Thank you – Theresa

    • Indeed – in fact I have been working with my wife to edit the Make More Progress transcripts and they are almost ebooks now which gives me all kinds of ideas 😉

  5. What a breath of fresh air this post is! (And that’s coming from a copywriter who gets paid for the “perfect sales copy.”)

    As outsiders looking in we tend to focus on the optics more than what actually went into the relationship building that’s been going on long before folks land on that sales page.

    Sales copy matters – bad sales copy can blow the whole thing – but if the rest of the “campaign” is terrible (or non-existent) then no copywriter can save you.

    FABULOUS post!

    • Thanks Karri 🙂

      As you well know from critiquing my sales copy, it’s not always the sales page that does the heavy lifting – a lot of work goes into preparing the sale before you ask for it 🙂

  6. Chris,
    As a ten year veteran of the coaching profession, this post really speaks to the challenge of distinguishing yourself from the pack! Coaches are so often caught up in explaining and selling coaching vs. focusing on the outcomes and results produced – what will make a difference to the people they want to work with!

  7. This post was very timely for me as I am just launching my business. As I begin this journey I am mindful that I need to build credibility though working with people who then can share how they benefited. I am keeping the point about a low ticket offer front and center now as I take the next step. Thank you!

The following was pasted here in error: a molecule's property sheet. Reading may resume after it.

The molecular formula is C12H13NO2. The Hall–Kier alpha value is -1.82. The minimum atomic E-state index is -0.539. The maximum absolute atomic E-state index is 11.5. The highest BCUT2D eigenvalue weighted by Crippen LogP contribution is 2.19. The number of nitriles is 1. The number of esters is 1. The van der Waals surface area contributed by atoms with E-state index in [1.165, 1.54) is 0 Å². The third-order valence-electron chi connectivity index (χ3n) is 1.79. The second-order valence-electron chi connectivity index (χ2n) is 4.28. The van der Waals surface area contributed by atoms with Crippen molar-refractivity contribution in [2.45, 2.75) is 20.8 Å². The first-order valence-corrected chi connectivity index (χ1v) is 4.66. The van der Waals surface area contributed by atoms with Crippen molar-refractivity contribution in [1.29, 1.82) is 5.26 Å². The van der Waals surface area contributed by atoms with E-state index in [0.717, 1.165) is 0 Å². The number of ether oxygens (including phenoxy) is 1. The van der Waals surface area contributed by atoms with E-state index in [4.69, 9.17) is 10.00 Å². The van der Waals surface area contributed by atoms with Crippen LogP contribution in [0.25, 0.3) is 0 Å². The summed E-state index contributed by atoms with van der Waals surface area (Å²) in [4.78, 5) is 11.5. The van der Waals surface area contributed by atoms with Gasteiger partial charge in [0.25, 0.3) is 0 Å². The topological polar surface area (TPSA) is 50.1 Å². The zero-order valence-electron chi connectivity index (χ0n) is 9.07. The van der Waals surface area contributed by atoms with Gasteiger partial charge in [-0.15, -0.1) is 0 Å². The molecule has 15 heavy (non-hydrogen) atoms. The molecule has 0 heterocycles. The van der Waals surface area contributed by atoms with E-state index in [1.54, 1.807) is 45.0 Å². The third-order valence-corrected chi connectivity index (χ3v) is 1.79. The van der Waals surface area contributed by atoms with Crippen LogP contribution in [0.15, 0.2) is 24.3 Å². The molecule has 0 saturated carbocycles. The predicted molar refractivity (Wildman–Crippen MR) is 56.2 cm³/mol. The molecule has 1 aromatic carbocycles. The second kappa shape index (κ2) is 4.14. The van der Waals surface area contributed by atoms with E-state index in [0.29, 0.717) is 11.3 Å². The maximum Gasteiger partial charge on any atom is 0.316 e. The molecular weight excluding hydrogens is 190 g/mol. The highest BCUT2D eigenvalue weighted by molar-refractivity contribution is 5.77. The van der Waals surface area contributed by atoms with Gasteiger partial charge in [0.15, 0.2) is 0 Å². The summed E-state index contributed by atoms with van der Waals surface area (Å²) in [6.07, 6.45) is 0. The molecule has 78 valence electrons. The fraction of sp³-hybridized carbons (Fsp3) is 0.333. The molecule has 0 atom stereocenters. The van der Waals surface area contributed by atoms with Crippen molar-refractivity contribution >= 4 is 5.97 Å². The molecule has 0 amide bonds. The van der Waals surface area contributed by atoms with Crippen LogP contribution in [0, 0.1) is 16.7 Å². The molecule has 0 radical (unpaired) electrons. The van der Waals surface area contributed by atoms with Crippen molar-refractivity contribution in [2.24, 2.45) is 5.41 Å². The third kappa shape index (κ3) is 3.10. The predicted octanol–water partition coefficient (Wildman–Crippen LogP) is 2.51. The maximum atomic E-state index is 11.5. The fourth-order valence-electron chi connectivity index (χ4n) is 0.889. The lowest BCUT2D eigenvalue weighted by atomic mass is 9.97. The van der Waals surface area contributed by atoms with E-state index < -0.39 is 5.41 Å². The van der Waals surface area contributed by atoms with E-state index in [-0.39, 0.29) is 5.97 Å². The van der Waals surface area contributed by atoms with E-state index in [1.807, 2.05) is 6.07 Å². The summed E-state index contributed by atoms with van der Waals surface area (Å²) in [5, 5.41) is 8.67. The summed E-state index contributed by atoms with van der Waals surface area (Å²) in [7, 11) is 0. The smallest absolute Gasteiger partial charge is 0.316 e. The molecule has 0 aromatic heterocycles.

8. Execellent coaching Chris. This is useful to me as I want to setup a membership site on How To Blog!

  9. Chris,
    One thing I have noticed is that the sales process for one-one coaching can be fairly long. In most cases, clients are on my list, reading my newsletter and blog for a long time (years, even!) before they are ready to spend thousands of dollars with me. Countless clients have said, ‘I’ve been reading you for years.’ It does seem, for me, that that cycle is shortening, but the point I want to make is that all that writing really adds up over time.

    I’m working now on using my testimonials and case studies more effectively to more easily share the impact of my work.

    • Some people just take a while before they are ready, but also some people have to exhaust all other options 🙂

      For me, being introverted, it took me a while before I would accept coaching myself for my own needs so I can empathize with people who need to warm up to it 🙂

      • Chris,
        It’s so true – one of our biggest Achilles’ Heels is not seeking and accepting help! We need training in it for sure.

        It’s an objection to consider when writing copy or articles – how to ask for help in a way that’s empowering to you and your goals.

  10. Chris I really enjoyed this article.
    I am currently following a prominent trainer in a program to learn how to consult based upon these very ideas.
    You may know him, Robert Middleton.

    So thanks for your article, I read your newsletter and enjoy the simple and straightforward content.

  11. Thanks for sharing! It’s really cool how blogging has moved into the professional world and has helped so many people and businesses!

  12. Hey Chris,
    I like the point of being known for something.
    You may be good at several things, but it is better to share more knowledge after the initial project when trust has been built. If you offer personal coaching for 20 different things, a person may be a bit skeptical.
    Live it LOUD!